In the case of other labels, such as radioisotopic labels, chemiluminescent labels or enzyme labels, analogous means of distinguishing the individual signals from one or from each of a pair of such labels are also well known, For example two radioisotopes such as 125 I and 131 I may be readily distinguished on the basis of the differing energies of their respective radioactive emissions. Likewise it is possible to identify the products of two enzyme reactions, deriving from dual enzyme-labelled antibody couplets, these being e.g. of different colours, or two chemiluminescent reactions, e.g. of different chemiluminescent lifetime or wavelength of light emission, by techniques well known in the respective fields.
The invention may be used for the assaying of analytes present in biological fluids, for example human body fluids such as blood, serum, saliva or Urine. They may be used for the assaying of a wide variety of hormones, proteins, enzymes or other analytes which are either present naturally in the liquid sample or may be present artificially such as drugs, poisons or the like.
For example, the invention may be used to provide a device for quantitatively assaying a variety of hormones relating to pregnancy and reproduction, such as FSH, LH, HCG, prolactin and steroid hormones (e.g. progesterone, estradiol, testosterone and androstene-dione), or hormones of the adrenal pituitary axis, such as cortisol, ACTH and aldosterone, or thyroid-related hormones, such as T4, T3, and TSH and their binding protein TBG, or viruses such as hepatitis, AIDS or herpes virus, or bacteria, such as staphylococci, streptococci, pneumococci, gonococci and enterococci, or tumour-related peptides such as AFP or CEA, or drugs such as those banned as illicit improvers of athletes' performance, or food contaminants. In each case the binding agents used will be specific for the analytes to be assayed (as compared with others in the sample) and may be monoclonal antibodies therefor.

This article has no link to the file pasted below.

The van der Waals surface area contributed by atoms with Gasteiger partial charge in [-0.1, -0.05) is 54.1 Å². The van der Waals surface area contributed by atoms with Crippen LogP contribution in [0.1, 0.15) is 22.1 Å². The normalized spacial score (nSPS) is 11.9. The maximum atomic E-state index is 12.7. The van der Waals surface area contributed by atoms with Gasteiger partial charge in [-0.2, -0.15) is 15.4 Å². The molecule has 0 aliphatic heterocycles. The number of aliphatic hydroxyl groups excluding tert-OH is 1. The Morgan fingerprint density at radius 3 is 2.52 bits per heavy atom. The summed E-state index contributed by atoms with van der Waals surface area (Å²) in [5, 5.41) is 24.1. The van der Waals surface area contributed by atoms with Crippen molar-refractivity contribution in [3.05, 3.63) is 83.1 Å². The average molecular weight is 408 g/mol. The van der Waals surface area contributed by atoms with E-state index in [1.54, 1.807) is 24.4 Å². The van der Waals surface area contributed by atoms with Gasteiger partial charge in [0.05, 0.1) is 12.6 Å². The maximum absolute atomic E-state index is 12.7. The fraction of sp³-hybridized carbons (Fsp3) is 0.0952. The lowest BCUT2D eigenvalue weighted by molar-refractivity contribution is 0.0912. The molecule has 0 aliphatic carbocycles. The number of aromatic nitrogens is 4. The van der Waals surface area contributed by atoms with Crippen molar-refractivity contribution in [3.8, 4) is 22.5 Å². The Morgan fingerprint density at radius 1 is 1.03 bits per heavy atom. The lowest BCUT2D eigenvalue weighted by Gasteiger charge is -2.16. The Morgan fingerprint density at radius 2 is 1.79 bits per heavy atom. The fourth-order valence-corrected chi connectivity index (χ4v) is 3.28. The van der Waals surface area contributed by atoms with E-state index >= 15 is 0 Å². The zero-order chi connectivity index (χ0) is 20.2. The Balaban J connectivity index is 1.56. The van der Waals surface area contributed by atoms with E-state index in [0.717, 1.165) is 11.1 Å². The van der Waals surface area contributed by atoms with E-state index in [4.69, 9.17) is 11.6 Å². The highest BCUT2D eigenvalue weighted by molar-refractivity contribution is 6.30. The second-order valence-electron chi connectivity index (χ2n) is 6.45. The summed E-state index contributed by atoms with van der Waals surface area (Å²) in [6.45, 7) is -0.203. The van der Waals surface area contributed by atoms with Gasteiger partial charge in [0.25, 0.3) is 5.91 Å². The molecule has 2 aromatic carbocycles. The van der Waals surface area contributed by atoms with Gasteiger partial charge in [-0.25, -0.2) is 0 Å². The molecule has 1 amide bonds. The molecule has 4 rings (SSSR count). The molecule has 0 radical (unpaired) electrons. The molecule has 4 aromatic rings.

Further details on the methodology are to be found in my International Patent Publication W088/01058, the contents of which are incorporated herein by reference.
The invention is illustrated by the following Examples.
An anti-TNF (tumour necrosis factor) antibody having an affinity constant for TNF at 25° C. of about 1×109 liters/mole is labelled with Texas Red. A solution of the antibody at a concentration of 80 micrograms/ml is formed and 0.5 microliter aliquots of this solution are added in the form of droplets one to each well of a Dynatech Microfluor (opaque white) filled polystyrene microliter plate having 12 wells.
An anti-HCG (human chorionic gonadotropin) antibody having an affinity constant for HCG at 25° C. of about 6×108 liters/mole is also labelled with Texas Red. A solution of the antibody at a concentration of 80 micrograms/ml is formed and 0.5 microliter aliquots of this solution are added in the form of droplets one to each well of the same Dynatech Microfluor microliter plate.
After addition of the droplets the plate is left for a few hours in a humid atmosphere to prevent evaporation of the droplets. During this time some of the antibody molecules in the droplets become adsorbed onto the plate. Next, the wells are washed several times with a phosphate buffer and then they are filled with about 400 microliters of a 1% albumen solution and left for several hours to saturate the residual binding sites in the wells. Thereafter they are washed again with phosphate buffer.
The resulting plate has in each of its wells two spots each of area approximately 1 mm2. Measurement of the amount of fluorescence shows that in each well one spot contains about 5×109 molecules of anti-TNF antibody and the other contains about 5×109 molecules of anti-HCG antibody. The wells are designed for use with liquid samples of volume 400 microliters, so that 0.1 V/K is 4×10-14 moles (equivalent to 2.4×1010 molecules) for the anti-TNF antibody and 7×10-14 moles (equivalent to 4×1010 molecules) for the anti-HCG antibody.